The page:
Saturday, January 6, 2018

Excerpts from the book Bulls, Bears and Other Beasts: The key players

This is an excerpt from Chapter 1 of the book Bulls, Bears and Other Beasts by Santosh Nair. You can read the book review here. (Notes to self: Add link later)

Nemish Shah, Manu Manek and Ajay Kayan were the high rollers, revered by market players for their ability to make or break a stock. Manu Manek was more feared than respected because he could be downright ruthless to further his business interests. He had no qualms about hammering down the price of the very stock he had financed for a bull operator. Manubhai, who was considered something of a mini-stock exchange himself, could quickly figure out a bull operators capacity to support the stock he was operating. If the operator was weak, Manek would short sell the stock. And once the operator mad a distress sale, Manek would buy back the shares cheaper than he had sold them for, making a tidy profit in the process.

.....And he had one more strong point - an excellent rapport with the key officials in the Bombay Stock Exchange (BSE) employees' union. Call it a coincidence, but whenever Manek was in a tight spot over a trade, there would be a flash strike by the union, and the settlement would get extended by a few days, helping him to buy time. 

Manek was fearless enough - or reckless, as subsequent turn of events would show- to take on Dhirubhai Ambani in leading a bear raid on  the shares of Reliance Industries. The bear cartel heavily short-sold Reliance Industries, aiming to break the stock price. 

.... He also made some disparaging remarks about Dhirubhai for good measure.

Bears won the initial round as the stock price flagged under their relentless onslaught. But they had not bargained for an equally fierce counter-attack led by Anand Jain, Dhirubhai's key lieutenant. Jain and his associates took over the positions of the brokers and traders who had bought Reliance Industries shares, and also themselves bought as many shares as they could from the market. On the other side of these trades was the bear cartel,, which had short-sold Reliance shares or sold shares they never owned in the first place.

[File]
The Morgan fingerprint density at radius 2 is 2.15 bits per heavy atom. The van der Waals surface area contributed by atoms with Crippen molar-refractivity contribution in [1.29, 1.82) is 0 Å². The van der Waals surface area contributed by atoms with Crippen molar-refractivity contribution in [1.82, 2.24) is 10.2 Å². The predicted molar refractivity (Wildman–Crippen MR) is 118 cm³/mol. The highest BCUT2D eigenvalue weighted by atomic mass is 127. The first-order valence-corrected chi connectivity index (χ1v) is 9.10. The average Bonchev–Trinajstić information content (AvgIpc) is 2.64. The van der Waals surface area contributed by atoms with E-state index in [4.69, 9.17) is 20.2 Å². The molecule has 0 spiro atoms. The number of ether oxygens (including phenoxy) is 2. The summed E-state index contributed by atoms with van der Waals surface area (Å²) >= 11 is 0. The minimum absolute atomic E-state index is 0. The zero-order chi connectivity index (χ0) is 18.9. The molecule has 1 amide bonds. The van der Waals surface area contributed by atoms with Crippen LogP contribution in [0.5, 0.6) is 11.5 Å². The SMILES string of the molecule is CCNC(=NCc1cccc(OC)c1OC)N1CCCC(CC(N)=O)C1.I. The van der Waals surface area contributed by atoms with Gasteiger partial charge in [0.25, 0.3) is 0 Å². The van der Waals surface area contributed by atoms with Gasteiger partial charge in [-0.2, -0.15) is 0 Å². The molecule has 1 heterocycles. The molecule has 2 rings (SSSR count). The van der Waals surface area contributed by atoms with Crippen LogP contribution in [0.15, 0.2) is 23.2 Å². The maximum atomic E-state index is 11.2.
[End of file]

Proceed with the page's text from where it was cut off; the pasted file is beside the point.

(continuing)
As the share prices began to climb because of the demand created by Jain and his associates, the bears tried to get out of their position by buying shares from the market. But shares were in short supply, as most of them had been bought by Jain and company, and the bears' attempts to square up their positions only sent the stock price shooting up further.

The bears thought they could buy time by paying an interest charge to the bulls on settlement day to carry forward their trades to the next settlement. They were still convinced that if they hung on to their positions for a bit longer, the price movement would reverse in their favour. But the 'buyers' of the Reliance shares refused the offer of interest payment, and insisted that the bears deliver the shares, fully aware that they would not be able to. Frantic buying by the bears to square up their positions further drove up the stock price. The crisis led to the stock exchange itself being closed for a few days as the bears could not deliver the shares and the bulls would not settle for anything less.

A truce was worked out eventually, but not before a few bears were bankrupted and the legendary Manu Manek forced to eat humble pie..

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